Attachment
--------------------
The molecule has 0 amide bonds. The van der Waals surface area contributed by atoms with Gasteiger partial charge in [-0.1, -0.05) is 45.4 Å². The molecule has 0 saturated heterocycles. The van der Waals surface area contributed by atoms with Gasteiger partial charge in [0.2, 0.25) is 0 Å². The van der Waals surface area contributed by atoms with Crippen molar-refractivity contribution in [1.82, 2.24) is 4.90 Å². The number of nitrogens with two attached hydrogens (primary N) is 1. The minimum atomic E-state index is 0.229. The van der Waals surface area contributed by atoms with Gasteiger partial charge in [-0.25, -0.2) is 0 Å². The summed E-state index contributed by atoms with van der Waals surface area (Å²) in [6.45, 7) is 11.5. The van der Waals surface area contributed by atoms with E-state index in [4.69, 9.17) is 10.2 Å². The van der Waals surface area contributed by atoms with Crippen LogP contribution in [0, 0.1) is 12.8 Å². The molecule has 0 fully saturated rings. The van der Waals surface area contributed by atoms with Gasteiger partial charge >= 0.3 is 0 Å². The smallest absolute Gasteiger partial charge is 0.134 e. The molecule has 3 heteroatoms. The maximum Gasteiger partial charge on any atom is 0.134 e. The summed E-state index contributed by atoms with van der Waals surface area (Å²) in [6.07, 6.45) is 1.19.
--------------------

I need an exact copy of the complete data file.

The molecule has 0 amide bonds. The van der Waals surface area contributed by atoms with Gasteiger partial charge in [-0.1, -0.05) is 45.4 Å². The molecule has 0 saturated heterocycles. The van der Waals surface area contributed by atoms with Gasteiger partial charge in [0.2, 0.25) is 0 Å². The van der Waals surface area contributed by atoms with Crippen molar-refractivity contribution in [1.82, 2.24) is 4.90 Å². The number of nitrogens with two attached hydrogens (primary N) is 1. The minimum atomic E-state index is 0.229. The van der Waals surface area contributed by atoms with Gasteiger partial charge in [-0.25, -0.2) is 0 Å². The summed E-state index contributed by atoms with van der Waals surface area (Å²) in [6.45, 7) is 11.5. The van der Waals surface area contributed by atoms with E-state index in [4.69, 9.17) is 10.2 Å². The van der Waals surface area contributed by atoms with Crippen LogP contribution in [0, 0.1) is 12.8 Å². The molecule has 0 fully saturated rings. The van der Waals surface area contributed by atoms with Gasteiger partial charge >= 0.3 is 0 Å². The smallest absolute Gasteiger partial charge is 0.134 e. The molecule has 3 heteroatoms. The maximum Gasteiger partial charge on any atom is 0.134 e. The summed E-state index contributed by atoms with van der Waals surface area (Å²) in [6.07, 6.45) is 1.19.